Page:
Concept or rendition: which is more important? That is a basic question in art. In the first case it is frequently said: “Not badly conceived but poorly executed!” Such evaluation is no credit to an artist. On the contrary, fine workmanship makes one forgive even triviality. In such cases it is said: “Stupid, but devilishly well executed!” This is a common rule. A high degree of expertise in technique has always had, and always will have, a predominate place in art. The subject, in itself, has value only according to the mode of the day. Tomorrow it will be superseded by a new fashion or fad. With the passing of time, the subject loses much of its meaning. But the fine execution of that subject retains its value.



No one can teach you how to paint and how to draw except you yourself. You cannot learn how to paint by watching a well-trained master painting, until you yourself, have learned how to paint with some understanding first. Only by the path of much practice and experience can mature results be reached.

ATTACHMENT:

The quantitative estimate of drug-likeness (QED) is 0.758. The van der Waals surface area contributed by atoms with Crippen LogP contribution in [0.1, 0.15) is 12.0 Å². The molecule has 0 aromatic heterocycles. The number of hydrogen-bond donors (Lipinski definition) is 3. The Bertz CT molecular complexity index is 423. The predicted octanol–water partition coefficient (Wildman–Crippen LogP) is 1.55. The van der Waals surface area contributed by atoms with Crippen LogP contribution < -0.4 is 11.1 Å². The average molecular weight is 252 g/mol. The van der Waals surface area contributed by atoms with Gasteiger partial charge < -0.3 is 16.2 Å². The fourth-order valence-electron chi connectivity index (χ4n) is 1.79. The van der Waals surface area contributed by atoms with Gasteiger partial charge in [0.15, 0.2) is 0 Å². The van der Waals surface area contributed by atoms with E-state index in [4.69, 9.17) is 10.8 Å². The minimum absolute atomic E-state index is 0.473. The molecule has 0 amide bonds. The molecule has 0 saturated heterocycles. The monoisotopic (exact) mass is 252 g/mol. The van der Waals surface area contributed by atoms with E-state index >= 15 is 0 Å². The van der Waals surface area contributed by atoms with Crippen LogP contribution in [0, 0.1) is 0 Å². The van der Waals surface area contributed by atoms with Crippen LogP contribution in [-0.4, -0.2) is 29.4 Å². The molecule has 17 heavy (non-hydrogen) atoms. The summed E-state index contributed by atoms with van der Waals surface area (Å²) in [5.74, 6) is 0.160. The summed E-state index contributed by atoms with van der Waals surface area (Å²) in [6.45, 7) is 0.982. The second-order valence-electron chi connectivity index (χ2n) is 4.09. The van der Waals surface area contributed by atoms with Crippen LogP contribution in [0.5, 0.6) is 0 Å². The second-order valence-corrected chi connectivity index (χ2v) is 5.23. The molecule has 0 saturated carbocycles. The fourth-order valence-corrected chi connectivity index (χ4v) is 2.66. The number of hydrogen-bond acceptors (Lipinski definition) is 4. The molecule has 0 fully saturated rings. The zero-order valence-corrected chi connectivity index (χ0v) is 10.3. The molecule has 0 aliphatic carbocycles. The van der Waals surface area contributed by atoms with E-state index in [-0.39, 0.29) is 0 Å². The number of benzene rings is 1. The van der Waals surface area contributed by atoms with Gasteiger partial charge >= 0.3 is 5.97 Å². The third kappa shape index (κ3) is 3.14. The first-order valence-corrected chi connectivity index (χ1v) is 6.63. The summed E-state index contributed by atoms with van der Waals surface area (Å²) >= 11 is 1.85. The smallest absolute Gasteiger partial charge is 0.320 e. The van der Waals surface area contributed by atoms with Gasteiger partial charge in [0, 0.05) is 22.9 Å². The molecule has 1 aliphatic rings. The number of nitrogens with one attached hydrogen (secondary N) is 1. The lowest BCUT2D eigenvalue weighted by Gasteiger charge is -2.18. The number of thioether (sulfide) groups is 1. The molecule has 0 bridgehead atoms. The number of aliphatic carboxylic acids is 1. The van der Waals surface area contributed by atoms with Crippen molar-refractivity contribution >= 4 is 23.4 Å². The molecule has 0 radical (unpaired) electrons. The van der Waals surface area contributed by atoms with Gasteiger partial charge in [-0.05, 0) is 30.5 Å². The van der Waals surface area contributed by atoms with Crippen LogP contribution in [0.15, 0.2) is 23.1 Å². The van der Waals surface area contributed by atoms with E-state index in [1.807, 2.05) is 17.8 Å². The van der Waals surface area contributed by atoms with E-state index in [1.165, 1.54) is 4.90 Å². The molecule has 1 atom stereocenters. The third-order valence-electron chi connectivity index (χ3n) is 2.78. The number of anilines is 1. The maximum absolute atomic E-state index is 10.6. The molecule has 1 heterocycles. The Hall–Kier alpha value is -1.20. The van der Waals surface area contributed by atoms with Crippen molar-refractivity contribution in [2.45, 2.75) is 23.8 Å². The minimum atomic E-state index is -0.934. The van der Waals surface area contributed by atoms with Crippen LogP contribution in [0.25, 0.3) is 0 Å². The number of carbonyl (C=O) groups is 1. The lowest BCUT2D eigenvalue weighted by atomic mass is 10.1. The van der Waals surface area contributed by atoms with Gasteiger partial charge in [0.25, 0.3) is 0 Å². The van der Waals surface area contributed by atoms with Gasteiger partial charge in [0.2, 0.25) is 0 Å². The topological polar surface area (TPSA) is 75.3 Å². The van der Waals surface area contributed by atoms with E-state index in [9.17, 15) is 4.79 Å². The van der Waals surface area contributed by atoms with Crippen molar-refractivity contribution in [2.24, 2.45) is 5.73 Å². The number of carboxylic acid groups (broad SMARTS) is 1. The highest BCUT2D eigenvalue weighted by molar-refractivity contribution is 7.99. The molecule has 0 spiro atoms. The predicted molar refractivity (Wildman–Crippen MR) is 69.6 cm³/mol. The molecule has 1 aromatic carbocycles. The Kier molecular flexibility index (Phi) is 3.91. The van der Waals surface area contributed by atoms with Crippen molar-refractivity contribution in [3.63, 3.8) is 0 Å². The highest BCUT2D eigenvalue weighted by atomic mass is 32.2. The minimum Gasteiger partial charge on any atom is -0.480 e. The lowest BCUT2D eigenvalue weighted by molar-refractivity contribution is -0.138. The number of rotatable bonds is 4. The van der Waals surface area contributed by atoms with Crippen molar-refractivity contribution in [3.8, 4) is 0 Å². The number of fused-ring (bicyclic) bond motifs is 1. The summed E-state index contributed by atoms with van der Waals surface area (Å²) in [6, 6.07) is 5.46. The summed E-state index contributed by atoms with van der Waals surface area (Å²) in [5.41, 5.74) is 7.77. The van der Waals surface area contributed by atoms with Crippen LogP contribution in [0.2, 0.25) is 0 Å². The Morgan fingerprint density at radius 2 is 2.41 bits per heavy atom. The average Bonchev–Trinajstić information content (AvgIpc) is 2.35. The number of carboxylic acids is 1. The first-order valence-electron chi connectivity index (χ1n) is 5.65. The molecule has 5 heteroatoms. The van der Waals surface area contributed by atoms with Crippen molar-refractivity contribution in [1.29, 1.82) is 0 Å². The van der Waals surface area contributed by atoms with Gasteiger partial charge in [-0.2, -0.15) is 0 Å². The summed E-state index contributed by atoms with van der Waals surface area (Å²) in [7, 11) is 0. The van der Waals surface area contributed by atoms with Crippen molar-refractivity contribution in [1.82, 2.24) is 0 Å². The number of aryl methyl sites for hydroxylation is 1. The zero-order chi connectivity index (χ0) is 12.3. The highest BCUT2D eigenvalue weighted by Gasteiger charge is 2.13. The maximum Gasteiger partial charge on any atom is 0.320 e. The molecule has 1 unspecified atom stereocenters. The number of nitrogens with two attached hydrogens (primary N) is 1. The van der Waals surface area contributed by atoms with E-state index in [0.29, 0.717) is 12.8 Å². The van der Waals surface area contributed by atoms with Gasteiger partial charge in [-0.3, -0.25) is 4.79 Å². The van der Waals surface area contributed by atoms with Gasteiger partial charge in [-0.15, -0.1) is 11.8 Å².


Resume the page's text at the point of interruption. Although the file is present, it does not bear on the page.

Bibliography

Nicolai Fechin
Harold McCracken
Hammer Galleries 1961

Nicolai Fechin
Mary Balcomb
Northland Press 1975

14 comments:

mdbauman said...

Fechin has been a favorite of mine for a couple years now, but I've never read anything about him, much less these quotes. Really inspiring.

David said...

Very intestering post. I'm not too familiar with Fechin but all the words you've included make complete sense. There is no easy path to high quality in painting, requiring a great deal of self disclipline and focus in a modern world where there it is harder and harder to find places that provide a rigorous training. I often find it funny that the best teachings come from some distance in the past. The writings of John F Carlson, Edgar Payne, Birge Harrison and Walter Sickert spring to mind.

Jesse Hamm said...

Love the quote about "easy attainment."

The charcoal drawing of the man is glorious. Do you know the size of the original?

ARMAND CABRERA said...

mdbauman,